DETAILED DESCRIPTION The following detailed description is of the best presently contemplated modes of carrying out the invention. This description is not to be taken in a limiting sense, but is made merely for the purpose of illustrating the general principles of the invention since the scope of the invention is best defined by the appended claims. Structural and operational characteristics attributed to forms of the invention first described shall also be attributed to forms later described, unless such characteristics are obviously inapplicable or unless specific exception is made.

The luminaire shown in FIGS. 1 to 8 includes nine individual lamps l0 arrayed in three sets of three. The lamps 10 are sealed beam lamps of conventional design. Three side-byside'elongate lamp housings 12 respectivelymounts sets of three lamps. The housings 12 are identical. One is shown in detail in FIGS. 6, 7 and 8. v

The front wall of the lamp housing 12 (FIG. 6 has three circular apertures 16, 18 and 20 sized to receive the bulbous frontal projecting portion of the sealed beam lamps 10. The characteristic flange 22 of each lamp abuts the inside edges about its aperture. The flange 22 seats in an arcuate flange 24 (see also FIG. 7) welded or otherwise secured along a section of the corresponding aperture. The arcuate flange or seat 24 extends substantially less than 180 to allow easy placement and removal of the flange 22.

In order to secure the lamp in its seated position. a pair of clamp structures 26 and 28 are provided for each lamp. As shown in FIG. 7, one of the clamps 2815 located opposite the center of the arcuate seat 24 say, at the 12:00 o'clock position, and the other clamp 26 is located in 30 spaced relationship to the clamp 28, in this instance, at the 1 1:00 oclock position.

In the position shown, the filament of the lampextends in a direction transverse to the housing 12. This is revealed by the orientation of an elongate electrical socket 30 that cooperates with the two terminal posts (not shown) at the back of the lamp. The illumination field produced by the lamp I0 is oval with the major axis of the pattern aligned with the lamp filament.

The back of the lamp 10 has three lugs 32, 34 and 36 near the flange 22 and spaced in relationship. One of the lugs 34 is aligned-with the socket 30 at the 3:00 oclock position. The two other lugs 32 and 36 thus are at the 7:00 oclock and ll:00 oclock positions. Accordingly, the clamp 26 is positioned to engage the lug 36 whereas the other clamp 28 is idle. When the clamp 26 is released, the lamp may be rotated 90 in a counterclockwise direction in order correspondingly to orient the lamp filament and the illuminationpattern. In this instance, the lug 34 will be positioned at the l2z00 o'clock position in registry with the clamp 28, and the clamp 26 will be idle.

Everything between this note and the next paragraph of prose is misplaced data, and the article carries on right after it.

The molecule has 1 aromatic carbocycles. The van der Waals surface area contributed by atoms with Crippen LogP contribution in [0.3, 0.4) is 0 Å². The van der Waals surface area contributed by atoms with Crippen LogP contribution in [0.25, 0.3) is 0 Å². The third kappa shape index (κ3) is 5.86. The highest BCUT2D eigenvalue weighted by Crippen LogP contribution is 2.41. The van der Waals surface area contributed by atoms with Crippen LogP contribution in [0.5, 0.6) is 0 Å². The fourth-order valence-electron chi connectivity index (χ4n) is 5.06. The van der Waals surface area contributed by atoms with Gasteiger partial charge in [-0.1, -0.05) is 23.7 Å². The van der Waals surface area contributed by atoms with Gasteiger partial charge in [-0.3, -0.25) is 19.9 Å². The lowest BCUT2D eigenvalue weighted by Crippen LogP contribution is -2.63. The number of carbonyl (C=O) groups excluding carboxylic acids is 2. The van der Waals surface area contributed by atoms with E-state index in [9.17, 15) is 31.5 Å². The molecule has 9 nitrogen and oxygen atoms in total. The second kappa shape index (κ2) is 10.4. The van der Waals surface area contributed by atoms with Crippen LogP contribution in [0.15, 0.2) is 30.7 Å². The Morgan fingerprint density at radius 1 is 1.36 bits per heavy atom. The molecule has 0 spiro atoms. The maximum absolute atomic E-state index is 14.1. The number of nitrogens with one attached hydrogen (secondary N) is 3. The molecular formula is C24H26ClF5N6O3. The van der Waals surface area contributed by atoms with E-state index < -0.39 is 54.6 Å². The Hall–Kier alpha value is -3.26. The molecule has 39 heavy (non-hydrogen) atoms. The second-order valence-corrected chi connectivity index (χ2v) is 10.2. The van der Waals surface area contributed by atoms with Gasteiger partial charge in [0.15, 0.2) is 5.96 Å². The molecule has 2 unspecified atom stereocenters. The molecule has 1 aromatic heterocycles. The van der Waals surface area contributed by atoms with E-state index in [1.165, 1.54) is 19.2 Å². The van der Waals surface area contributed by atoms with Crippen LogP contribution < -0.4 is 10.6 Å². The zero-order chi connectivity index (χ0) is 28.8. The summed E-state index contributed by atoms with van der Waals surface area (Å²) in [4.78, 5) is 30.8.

The clamps 26 and 28 are identical. One is shown in detail in FIG. 14. The clamp has an operative latch element 38 pivotally mounted by a bracket 40. The bracket 40 is attached to the housing 12 (FIG. 6) so that the latching or distal end of the element can swing over the lamp lug. A pin 42 pivotally mounts the'latch element 38 between upstanding cars 44 and 46 of the bracket 40. The latching end of the element 38 has two projections 47 defining a recess 48 therebetween. The lug is received in the recess when the element 38 is moved into position, the projections 47 preventing angular movement of the lamp 10 by cooperation with the flat sides of the lug. The element 38 also forms an abutment surface 49 positioned to prevent the lamp flange 22 from moving away from the housing opening.

The latch element 38 is releasably held in its latching position by a spring-pressed plunger head or detent 50 carried on the side of the latch element 38. The detent 50 is received in an aperture 52 formed in an extension of the corresponding lug 44, thus to lock the latch element 38 in place. In order to retract the head or detent 50, a handle 54 is provided. The handle 54 is simply the offset end of a rod attached to the head, the rod extending through a transverse bore in the element 38. The lug 44 is beveled as at 55 in order to provide automatic retraction of the plunger head or detent 50 as the latch element 38 is moved into operative position.

The housing 12 for the set of three lamps has top and bottom end walls 60 and 62 (FIG. 6). In the present instance, the housings are closed at the back. The rear wall is formed in part by a hinged cover 64 (FIG. 8) releasably held in position by hasps 66 or other suitable fasteners whereby access to the lamps is provided.

The three lamp housings 12 are supported in side-by-side relationship by a square frame 68 (FIGS. 1 and The frame elements themselves are hollow. The two outer housings can be angularly moved about their longitudinal axes while the center housing is fixed. FIG. 6 shows how the outer housings are mounted. At one end of the housing a flanged nipple 70 is provided that extends through aligned apertures in the hollow frame 68 and the housing end wall 60, a bearing washer 72 being interposed between the end of the housing and the frame. A nut 73 which is not tightened down, is staked in place to complete the assembly. The hollow nipple 70 conveniently provides a passageway for the lamp leads. (See also FIG. 5). The lower end wall of the housing 12 (FIG. 6) carries a nut plate 74 that registers with aligned openings in the lower housing wall 62 and the frame 68. A clamp 75 has a shank 76 provided with a reduced threaded end that passes through the apertures and engages the nut plate 74. When the clamp is rotated in one direction as by its enlarged handle portion 77, the shoulder at the base of the threaded end jams a bearing 78 against the frame and tightens both the frame and the lamp housing to a separating washer 79. Angular movement of the housing is thus restrained. When the clamp is rotated in the opposite direction, the housing is free to move within limits.

The center lamp housing is mounted by nipples and nuts at both ends, the nuts being tightened down.